Dygert-Owen swept all four stages at the Colorado race, including winning the stage that climbed up and over Bachelor's Gulch at more than 2,750 metres. She won all four stages with late solo moves and relied on her power and time-trialling ability to hold off the peloton.
The Sho-Air Twenty20 rider won the overall by 2:37 over Brodie Chapman (Tibco-Silicon Valley Bank) and by 2:57 over third-placed Omer Shapira (Canyon-SRAM).
The past 18 months have been a difficult path for Dygert-Owen following a hard crash at the 2018 Tour of California women's race that left her with a serious concussion. A knee injury followed, knocking the five-time track world champion – three in the team pursuit and two in the individual pursuit – off her track calendar for the season.
Dygert-Owen won the Joe Martin Stage Race in April and was second at the Tour of the Gila in May. She suffered through the Tour of California, then had a series of podium finishes in time trials, culminating with a win in the individual time trial at the Pan-Am Games earlier this month.
"Last year after the concussion there was a point where my training had kind of come together again, and then I had another injury that sat me out all winter," Dygert-Owen said. "Back then, I was able to climb pretty well, so that was a pretty big milestone. So I kind of thought that I was able to climb, but I didn't think that I would be able to climb with these ladies here.
"This has definitely been a big motivation, and it's great training," she said. "I'm really just thankful for my coaches being able to get me back on track. I definitely wouldn't have been able to do it without the team, without them, so it's just great."
Getting her confidence back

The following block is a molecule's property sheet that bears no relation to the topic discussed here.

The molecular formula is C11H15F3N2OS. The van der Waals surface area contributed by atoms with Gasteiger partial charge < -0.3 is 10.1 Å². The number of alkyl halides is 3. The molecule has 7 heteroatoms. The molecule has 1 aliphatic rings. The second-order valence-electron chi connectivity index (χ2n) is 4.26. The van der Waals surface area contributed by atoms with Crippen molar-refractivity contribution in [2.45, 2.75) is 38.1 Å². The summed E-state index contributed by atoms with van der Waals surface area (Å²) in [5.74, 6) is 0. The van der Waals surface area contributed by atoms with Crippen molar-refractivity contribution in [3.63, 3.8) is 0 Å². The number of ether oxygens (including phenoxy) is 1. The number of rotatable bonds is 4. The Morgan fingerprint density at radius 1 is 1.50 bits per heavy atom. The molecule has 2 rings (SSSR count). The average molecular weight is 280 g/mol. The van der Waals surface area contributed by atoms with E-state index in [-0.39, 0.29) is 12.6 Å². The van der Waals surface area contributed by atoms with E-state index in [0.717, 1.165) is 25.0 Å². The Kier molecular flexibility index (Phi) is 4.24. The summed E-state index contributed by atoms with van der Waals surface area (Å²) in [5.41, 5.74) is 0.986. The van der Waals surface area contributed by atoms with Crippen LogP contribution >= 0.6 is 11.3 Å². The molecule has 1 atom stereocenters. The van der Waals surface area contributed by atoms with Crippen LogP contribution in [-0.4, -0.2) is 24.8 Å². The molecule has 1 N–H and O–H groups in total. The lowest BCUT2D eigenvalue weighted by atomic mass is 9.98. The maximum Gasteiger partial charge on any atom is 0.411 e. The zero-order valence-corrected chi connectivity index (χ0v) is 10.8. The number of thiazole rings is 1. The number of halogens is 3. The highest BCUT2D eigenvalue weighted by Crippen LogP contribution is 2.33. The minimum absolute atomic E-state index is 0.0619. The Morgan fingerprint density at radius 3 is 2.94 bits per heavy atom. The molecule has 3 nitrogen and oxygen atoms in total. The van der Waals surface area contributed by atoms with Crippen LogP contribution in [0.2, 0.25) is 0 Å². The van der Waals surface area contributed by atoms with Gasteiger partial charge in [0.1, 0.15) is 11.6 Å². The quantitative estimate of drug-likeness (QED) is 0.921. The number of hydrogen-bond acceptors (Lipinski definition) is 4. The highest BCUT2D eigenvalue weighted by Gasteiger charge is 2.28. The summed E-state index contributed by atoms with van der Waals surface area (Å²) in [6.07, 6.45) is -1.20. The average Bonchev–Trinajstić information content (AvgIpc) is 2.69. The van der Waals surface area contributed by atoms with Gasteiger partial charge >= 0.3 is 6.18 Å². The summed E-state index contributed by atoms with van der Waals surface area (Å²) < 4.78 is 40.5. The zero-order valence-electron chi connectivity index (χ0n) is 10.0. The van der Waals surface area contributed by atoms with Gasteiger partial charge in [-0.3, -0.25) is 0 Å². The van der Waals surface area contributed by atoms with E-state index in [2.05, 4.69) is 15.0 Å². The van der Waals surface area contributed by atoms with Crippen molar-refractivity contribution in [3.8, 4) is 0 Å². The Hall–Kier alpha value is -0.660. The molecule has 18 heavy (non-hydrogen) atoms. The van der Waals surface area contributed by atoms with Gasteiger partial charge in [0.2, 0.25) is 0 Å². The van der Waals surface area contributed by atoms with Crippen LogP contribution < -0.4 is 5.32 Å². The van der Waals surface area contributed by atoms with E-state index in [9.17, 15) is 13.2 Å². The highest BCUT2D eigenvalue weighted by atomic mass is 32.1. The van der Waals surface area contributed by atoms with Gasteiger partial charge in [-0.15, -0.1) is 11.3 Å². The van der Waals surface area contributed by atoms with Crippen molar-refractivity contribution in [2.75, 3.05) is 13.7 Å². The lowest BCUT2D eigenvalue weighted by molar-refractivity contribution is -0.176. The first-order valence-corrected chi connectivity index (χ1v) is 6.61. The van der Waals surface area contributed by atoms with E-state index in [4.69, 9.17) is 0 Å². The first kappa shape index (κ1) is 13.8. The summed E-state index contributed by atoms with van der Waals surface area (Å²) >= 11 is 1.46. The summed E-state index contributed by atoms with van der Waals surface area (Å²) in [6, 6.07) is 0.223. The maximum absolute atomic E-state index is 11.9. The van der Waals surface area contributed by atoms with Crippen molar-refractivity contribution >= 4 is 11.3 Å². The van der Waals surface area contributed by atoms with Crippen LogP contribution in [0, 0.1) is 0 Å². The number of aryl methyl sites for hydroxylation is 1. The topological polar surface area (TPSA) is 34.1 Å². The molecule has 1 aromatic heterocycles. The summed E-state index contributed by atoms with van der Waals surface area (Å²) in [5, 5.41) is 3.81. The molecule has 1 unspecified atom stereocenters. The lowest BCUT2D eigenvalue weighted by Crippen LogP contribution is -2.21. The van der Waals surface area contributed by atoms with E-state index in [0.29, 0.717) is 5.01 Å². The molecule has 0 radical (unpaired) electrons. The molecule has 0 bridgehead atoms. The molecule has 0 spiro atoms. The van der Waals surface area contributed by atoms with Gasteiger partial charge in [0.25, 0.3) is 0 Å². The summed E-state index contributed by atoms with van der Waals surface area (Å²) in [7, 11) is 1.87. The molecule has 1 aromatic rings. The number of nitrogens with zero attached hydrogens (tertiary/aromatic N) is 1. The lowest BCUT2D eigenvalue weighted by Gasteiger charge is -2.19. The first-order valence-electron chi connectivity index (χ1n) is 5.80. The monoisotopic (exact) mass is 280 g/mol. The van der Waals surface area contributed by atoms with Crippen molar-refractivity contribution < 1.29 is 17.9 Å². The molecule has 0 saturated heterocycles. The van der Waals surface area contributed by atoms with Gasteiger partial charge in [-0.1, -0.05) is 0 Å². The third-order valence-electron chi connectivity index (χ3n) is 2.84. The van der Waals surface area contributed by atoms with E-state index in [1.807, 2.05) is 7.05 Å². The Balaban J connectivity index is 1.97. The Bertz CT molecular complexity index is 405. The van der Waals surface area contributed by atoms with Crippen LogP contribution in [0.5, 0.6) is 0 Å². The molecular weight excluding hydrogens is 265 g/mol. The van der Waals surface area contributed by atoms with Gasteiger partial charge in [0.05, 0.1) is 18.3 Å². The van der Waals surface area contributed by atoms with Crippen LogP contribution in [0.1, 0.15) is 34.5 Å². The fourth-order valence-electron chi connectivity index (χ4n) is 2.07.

Dygert-Owen admitted that since her crash and concussion in California, she has lacked confidence riding in the pack. In each of her four wins this week, she kept one hand on the bars for her victory salutes, and she said it was no coincidence.
"At California, I went into it feeling fine, but then everybody was asking, 'Oh, how does it feel after having been out for a year?' I think that really messed up my head," Dygert-Owen said. "I was definitely really nervous in that race. Although it wasn't an all-European field at this race, it was nice to have Canyon-SRAM there, following their wheels and getting my confidence back.
"It was really just about trying not think about it. I had a strong team behind me to keep me upright, and I'm just working on staying at the front of the peloton. It's all coming together now, but it's taking a lot of time. I'm still not comfortable, but it's getting better and better every time I race."
Dygert-Owen is now focused on the UCI Road World Championships in Yorkshire, in the UK, next month. She's not an automatic selection for the time trial or road race, but she's hoping that USA Cycling picks her for both. The performance this week in Colorado certainly won't hurt.
"I came into this race, I wouldn't say 100 per cent fresh," she said. "I've been in Colorado Springs doing some stuff on the track. I did some road stuff. I just got back from Lima, Peru, from the Pan American Games. Pretty much everyone on the team had a little bit of a head cold, so all of us are trying to get over that.
"I came into this race trying to make it as hard as possible, because if it wasn't hard enough [coach] Kristin [Armstrong] was going to make me go home and train even more."
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Growing up in Missoula, Montana, Pat competed in his first bike race in 1985 at Flathead Lake. He studied English and journalism at the University of Oregon and has covered North American cycling extensively since 2009, as well as racing and teams in Europe and South America. Pat currently lives in the US outside of Portland, Oregon, with his imaginary dog Rusty.
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